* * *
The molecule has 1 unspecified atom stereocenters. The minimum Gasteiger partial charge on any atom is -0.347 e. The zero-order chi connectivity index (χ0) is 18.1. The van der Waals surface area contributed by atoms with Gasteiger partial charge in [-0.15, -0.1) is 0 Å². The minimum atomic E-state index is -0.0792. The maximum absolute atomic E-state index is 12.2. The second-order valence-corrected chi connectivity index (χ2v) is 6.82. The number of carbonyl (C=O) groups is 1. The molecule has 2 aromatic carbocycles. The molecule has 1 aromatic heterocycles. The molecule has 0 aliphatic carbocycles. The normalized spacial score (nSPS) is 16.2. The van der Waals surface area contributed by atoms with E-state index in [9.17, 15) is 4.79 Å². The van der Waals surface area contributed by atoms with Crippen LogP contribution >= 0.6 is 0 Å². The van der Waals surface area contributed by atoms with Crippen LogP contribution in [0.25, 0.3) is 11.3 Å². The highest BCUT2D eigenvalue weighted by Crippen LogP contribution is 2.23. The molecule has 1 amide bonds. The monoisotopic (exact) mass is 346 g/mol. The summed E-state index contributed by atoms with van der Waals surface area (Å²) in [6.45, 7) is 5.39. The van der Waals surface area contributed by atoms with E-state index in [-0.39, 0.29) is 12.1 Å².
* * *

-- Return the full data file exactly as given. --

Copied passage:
The molecule has 1 unspecified atom stereocenters. The minimum Gasteiger partial charge on any atom is -0.347 e. The zero-order chi connectivity index (χ0) is 18.1. The van der Waals surface area contributed by atoms with Gasteiger partial charge in [-0.15, -0.1) is 0 Å². The minimum atomic E-state index is -0.0792. The maximum absolute atomic E-state index is 12.2. The second-order valence-corrected chi connectivity index (χ2v) is 6.82. The number of carbonyl (C=O) groups is 1. The molecule has 2 aromatic carbocycles. The molecule has 1 aromatic heterocycles. The molecule has 0 aliphatic carbocycles. The normalized spacial score (nSPS) is 16.2. The van der Waals surface area contributed by atoms with E-state index in [9.17, 15) is 4.79 Å². The van der Waals surface area contributed by atoms with Crippen LogP contribution >= 0.6 is 0 Å². The van der Waals surface area contributed by atoms with Crippen LogP contribution in [0.25, 0.3) is 11.3 Å². The highest BCUT2D eigenvalue weighted by Crippen LogP contribution is 2.23. The molecule has 1 amide bonds. The monoisotopic (exact) mass is 346 g/mol. The summed E-state index contributed by atoms with van der Waals surface area (Å²) in [6.45, 7) is 5.39. The van der Waals surface area contributed by atoms with E-state index in [-0.39, 0.29) is 12.1 Å².